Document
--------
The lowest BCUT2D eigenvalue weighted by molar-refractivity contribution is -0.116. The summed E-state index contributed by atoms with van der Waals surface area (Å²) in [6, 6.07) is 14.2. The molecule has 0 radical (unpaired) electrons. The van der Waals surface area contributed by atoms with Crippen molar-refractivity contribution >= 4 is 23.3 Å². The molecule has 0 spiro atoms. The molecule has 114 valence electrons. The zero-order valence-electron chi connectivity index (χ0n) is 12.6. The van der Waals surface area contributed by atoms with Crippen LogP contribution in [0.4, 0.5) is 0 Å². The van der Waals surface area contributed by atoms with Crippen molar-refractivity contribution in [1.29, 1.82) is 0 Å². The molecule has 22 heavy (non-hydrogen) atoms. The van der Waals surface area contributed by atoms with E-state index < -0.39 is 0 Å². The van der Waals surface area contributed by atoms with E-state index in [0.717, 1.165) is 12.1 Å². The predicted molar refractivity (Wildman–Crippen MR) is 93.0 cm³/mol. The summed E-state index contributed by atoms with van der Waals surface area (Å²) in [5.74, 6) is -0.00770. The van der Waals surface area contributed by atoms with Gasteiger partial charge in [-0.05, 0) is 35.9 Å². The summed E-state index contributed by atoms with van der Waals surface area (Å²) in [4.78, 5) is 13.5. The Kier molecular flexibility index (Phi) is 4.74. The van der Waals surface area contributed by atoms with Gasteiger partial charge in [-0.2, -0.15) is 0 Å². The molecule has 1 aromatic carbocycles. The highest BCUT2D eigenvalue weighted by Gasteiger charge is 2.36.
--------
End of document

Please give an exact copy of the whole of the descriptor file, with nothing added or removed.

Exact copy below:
The lowest BCUT2D eigenvalue weighted by molar-refractivity contribution is -0.116. The summed E-state index contributed by atoms with van der Waals surface area (Å²) in [6, 6.07) is 14.2. The molecule has 0 radical (unpaired) electrons. The van der Waals surface area contributed by atoms with Crippen molar-refractivity contribution >= 4 is 23.3 Å². The molecule has 0 spiro atoms. The molecule has 114 valence electrons. The zero-order valence-electron chi connectivity index (χ0n) is 12.6. The van der Waals surface area contributed by atoms with Crippen LogP contribution in [0.4, 0.5) is 0 Å². The van der Waals surface area contributed by atoms with Crippen molar-refractivity contribution in [1.29, 1.82) is 0 Å². The molecule has 22 heavy (non-hydrogen) atoms. The van der Waals surface area contributed by atoms with E-state index < -0.39 is 0 Å². The van der Waals surface area contributed by atoms with E-state index in [0.717, 1.165) is 12.1 Å². The predicted molar refractivity (Wildman–Crippen MR) is 93.0 cm³/mol. The summed E-state index contributed by atoms with van der Waals surface area (Å²) in [5.74, 6) is -0.00770. The van der Waals surface area contributed by atoms with Gasteiger partial charge in [-0.05, 0) is 35.9 Å². The summed E-state index contributed by atoms with van der Waals surface area (Å²) in [4.78, 5) is 13.5. The Kier molecular flexibility index (Phi) is 4.74. The van der Waals surface area contributed by atoms with Gasteiger partial charge in [-0.2, -0.15) is 0 Å². The molecule has 1 aromatic carbocycles. The highest BCUT2D eigenvalue weighted by Gasteiger charge is 2.36.